Mental Training Programs Attributing To Elite Performance In Athletes
Meditation has long been attributed to success in the business world and has been instrumental for people like Jeff Bezos and Bill Gates, but now it’s also helping elite athletes reach a level of performance previously inaccessible, through the use of personalised mindfulness programs.
U.S. Soccer and Major League Soccer has formalised a three-year partnership with Headspace, one of the world’s leading meditation and mindfulness apps.
As part of the deal, Headspace will conduct in-person introductory training sessions with U.S. Soccer and MLS athletes, as well as creating a personalised training program for each individual athlete on the U.S. Women’s National Team to support their preparation on the journey to the 2019 FIFA World Cup in France.
Headspace also has partnerships with the NBA (including the WNBA, the G-League, and the NBA 2K League), Nike, USA Swimming, and UCLA athletics through the Kevin Love Fund, along with a host of individual athletes.
Headspace’s head of sport and fitness, Lindsay Shaffer, said the popularisation of mental training in sport is great for the future of sport and athlete welfare.
“Being able to seamlessly integrate your mental training into the rest of your routine is something that, I think, college athletic departments and pro teams are quickly being attracted to,” Shaffer said.
“Throughout the history of sport, we have kind of completely neglected the mind even though the mind underlies everything that we do.
“We liken it to a muscle, we talk about, if you want a stronger biceps, you do biceps curls.
“We point out to athletes that the science behind meditation shows that it increases the thickness of the grey matter of the prefrontal cortex, which is where focus comes from, and decreases the size of the amygdala, which is where stress and fear comes from.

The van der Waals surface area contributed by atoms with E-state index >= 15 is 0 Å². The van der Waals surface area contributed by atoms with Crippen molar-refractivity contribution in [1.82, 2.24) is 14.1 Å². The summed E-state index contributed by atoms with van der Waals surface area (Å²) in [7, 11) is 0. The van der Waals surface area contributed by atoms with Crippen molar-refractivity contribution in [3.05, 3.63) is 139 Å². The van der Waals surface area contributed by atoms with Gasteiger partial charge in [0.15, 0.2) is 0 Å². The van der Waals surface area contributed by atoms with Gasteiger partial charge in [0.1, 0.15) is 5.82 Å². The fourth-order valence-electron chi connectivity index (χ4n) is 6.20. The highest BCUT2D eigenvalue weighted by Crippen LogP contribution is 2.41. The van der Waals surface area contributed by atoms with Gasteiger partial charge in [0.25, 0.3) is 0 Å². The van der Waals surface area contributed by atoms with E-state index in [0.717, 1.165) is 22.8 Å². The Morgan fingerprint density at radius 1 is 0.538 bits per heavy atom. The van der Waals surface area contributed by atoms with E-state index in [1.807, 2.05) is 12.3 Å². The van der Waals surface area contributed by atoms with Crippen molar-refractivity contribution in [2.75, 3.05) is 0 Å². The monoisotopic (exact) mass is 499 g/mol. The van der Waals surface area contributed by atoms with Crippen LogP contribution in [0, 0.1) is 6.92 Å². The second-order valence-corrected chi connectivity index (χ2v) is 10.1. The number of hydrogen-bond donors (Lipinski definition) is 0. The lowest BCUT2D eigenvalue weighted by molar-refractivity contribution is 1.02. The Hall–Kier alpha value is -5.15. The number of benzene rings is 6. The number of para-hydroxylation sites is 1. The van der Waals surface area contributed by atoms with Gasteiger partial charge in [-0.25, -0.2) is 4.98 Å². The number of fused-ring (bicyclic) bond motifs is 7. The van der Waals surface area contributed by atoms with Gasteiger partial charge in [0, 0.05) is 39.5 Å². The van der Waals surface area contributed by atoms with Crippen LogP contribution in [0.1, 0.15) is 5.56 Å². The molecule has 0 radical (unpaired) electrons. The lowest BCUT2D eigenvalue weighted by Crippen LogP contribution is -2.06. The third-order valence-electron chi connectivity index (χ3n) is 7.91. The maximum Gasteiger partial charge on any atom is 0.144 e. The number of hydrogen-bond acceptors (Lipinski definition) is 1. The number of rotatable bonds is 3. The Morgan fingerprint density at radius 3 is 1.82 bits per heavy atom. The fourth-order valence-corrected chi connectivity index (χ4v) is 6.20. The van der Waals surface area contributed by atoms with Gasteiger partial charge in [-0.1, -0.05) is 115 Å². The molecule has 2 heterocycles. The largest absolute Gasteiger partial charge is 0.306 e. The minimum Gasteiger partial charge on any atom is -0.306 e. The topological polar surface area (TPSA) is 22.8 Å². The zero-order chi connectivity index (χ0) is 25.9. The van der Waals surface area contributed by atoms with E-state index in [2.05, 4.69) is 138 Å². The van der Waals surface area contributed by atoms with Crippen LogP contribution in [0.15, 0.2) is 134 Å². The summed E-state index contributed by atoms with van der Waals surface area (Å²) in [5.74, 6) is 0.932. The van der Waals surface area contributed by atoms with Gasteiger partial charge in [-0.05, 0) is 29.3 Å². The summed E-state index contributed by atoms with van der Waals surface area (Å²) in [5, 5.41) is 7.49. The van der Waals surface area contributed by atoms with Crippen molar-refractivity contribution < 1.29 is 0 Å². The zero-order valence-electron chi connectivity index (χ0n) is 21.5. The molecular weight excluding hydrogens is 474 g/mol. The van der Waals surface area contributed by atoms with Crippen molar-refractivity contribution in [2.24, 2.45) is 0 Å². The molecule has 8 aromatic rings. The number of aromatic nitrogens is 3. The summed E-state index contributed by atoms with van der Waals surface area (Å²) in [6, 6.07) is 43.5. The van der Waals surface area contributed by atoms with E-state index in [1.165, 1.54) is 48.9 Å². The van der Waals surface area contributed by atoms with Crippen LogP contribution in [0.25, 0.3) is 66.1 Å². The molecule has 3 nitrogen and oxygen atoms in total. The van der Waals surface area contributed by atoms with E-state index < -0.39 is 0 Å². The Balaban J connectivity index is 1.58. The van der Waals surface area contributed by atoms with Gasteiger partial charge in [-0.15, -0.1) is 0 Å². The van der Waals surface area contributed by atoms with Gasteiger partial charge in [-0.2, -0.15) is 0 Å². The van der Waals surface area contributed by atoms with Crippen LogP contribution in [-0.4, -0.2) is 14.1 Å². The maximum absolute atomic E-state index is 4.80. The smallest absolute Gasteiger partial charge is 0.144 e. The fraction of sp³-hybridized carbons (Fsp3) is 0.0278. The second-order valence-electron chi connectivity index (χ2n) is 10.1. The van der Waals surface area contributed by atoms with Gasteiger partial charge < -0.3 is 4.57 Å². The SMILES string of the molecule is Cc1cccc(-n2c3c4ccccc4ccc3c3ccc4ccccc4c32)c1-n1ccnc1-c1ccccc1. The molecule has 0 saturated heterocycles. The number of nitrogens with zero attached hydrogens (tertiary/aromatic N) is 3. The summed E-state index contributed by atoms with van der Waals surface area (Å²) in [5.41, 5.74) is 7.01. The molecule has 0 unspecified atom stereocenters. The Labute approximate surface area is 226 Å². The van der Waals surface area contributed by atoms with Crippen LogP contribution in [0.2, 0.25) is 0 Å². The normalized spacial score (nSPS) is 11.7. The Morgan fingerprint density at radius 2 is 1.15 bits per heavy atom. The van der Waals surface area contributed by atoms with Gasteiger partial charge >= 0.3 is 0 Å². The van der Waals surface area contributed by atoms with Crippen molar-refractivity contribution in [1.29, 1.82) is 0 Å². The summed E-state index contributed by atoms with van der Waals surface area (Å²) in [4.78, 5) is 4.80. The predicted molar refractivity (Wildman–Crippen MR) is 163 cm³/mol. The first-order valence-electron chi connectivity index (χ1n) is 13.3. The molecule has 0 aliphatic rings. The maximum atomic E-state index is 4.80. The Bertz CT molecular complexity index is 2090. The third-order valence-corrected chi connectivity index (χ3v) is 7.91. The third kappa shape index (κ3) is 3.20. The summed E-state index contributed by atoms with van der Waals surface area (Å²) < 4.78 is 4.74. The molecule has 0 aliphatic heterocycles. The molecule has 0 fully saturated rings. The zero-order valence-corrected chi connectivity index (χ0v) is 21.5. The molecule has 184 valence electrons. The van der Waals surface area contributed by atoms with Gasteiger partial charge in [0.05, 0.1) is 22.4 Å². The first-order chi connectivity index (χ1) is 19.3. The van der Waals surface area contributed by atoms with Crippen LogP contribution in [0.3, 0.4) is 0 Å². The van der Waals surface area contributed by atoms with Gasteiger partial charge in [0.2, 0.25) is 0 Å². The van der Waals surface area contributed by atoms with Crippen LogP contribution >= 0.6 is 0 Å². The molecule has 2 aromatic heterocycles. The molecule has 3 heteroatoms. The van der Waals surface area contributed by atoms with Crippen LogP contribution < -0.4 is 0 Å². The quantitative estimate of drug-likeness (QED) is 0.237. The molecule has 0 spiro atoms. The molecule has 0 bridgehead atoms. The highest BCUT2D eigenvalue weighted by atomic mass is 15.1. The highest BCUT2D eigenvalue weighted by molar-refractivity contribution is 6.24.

“You are actually physically changing the structure of your brain,” she said.
The U.S. women’s national soccer team, however, is benefiting from Headspace’s first construction of daily, personalized mental training programs for the five months leading up to and through the France 2019 World Cup, set to begin in June.
U.S. Soccer’s high-performance director, James Bunce, said the team is using Headspace as an additional support tool alongside the national team’s sports psychologists, who don’t get a lot of time to work with the team.
“We often focus on the neck-down in order to get improvements in the game and try to get those marginal gains, whether it be strength and conditioning, tracking, monitoring, sports science,” Mr Bunce said.
“Less time is often spent looking at the neck-up and, as we all know, the neck-up is where the magic happens.
“That’s where the decisions are made, the emotions are felt, those crucial moments are decided.
“I do think the area of mental conditioning now is really, really taking off.
“I do think it will be the next push point in the sport in regard to people trying to get that edge because we are grinding out every bit of knowledge we have in the medical area and the physical area,” he said.
Headspace’s results in measuring the effects of mental training on elite athletes are supported by 20 published studies, one of which was published in the Journal of Cognitive Enhancement in 2017, reporting Headspace helped subjects improve focus by 14 per cent after 10 days of use.
There is no doubt meditation and mental training have a future in assisting elite athletes to realise their full mental potential, boasting such benefits such as reduced stress, increased focus, improved preparation, recovery and even performance.